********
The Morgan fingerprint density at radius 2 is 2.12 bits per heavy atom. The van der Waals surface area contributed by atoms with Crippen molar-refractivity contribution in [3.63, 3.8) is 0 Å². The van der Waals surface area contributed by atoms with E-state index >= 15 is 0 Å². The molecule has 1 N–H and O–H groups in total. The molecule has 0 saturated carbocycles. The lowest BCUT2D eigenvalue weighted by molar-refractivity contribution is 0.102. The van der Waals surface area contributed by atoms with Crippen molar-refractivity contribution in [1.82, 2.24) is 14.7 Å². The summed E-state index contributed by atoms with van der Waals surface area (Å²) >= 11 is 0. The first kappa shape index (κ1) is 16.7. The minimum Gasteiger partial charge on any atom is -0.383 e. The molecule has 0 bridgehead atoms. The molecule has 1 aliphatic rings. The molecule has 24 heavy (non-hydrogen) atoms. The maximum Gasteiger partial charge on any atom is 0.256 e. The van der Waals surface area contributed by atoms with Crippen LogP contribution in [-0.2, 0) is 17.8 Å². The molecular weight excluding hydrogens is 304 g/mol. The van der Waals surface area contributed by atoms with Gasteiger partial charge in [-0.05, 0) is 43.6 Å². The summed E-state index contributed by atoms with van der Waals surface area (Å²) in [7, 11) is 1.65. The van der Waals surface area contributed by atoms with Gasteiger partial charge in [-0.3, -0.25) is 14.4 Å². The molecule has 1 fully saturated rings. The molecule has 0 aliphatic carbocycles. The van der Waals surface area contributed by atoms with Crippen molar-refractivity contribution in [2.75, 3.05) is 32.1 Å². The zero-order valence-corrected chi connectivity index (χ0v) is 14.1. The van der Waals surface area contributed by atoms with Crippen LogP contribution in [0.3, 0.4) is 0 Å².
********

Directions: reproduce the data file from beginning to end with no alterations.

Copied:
The Morgan fingerprint density at radius 2 is 2.12 bits per heavy atom. The van der Waals surface area contributed by atoms with Crippen molar-refractivity contribution in [3.63, 3.8) is 0 Å². The van der Waals surface area contributed by atoms with E-state index >= 15 is 0 Å². The molecule has 1 N–H and O–H groups in total. The molecule has 0 saturated carbocycles. The lowest BCUT2D eigenvalue weighted by molar-refractivity contribution is 0.102. The van der Waals surface area contributed by atoms with Crippen molar-refractivity contribution in [1.82, 2.24) is 14.7 Å². The summed E-state index contributed by atoms with van der Waals surface area (Å²) >= 11 is 0. The first kappa shape index (κ1) is 16.7. The minimum Gasteiger partial charge on any atom is -0.383 e. The molecule has 0 bridgehead atoms. The molecule has 1 aliphatic rings. The molecule has 24 heavy (non-hydrogen) atoms. The maximum Gasteiger partial charge on any atom is 0.256 e. The van der Waals surface area contributed by atoms with Crippen LogP contribution in [-0.2, 0) is 17.8 Å². The molecular weight excluding hydrogens is 304 g/mol. The van der Waals surface area contributed by atoms with Gasteiger partial charge in [-0.05, 0) is 43.6 Å². The summed E-state index contributed by atoms with van der Waals surface area (Å²) in [7, 11) is 1.65. The van der Waals surface area contributed by atoms with Gasteiger partial charge in [-0.3, -0.25) is 14.4 Å². The molecule has 1 fully saturated rings. The molecule has 0 aliphatic carbocycles. The van der Waals surface area contributed by atoms with Crippen molar-refractivity contribution in [2.75, 3.05) is 32.1 Å². The zero-order valence-corrected chi connectivity index (χ0v) is 14.1. The van der Waals surface area contributed by atoms with Crippen LogP contribution in [0.3, 0.4) is 0 Å².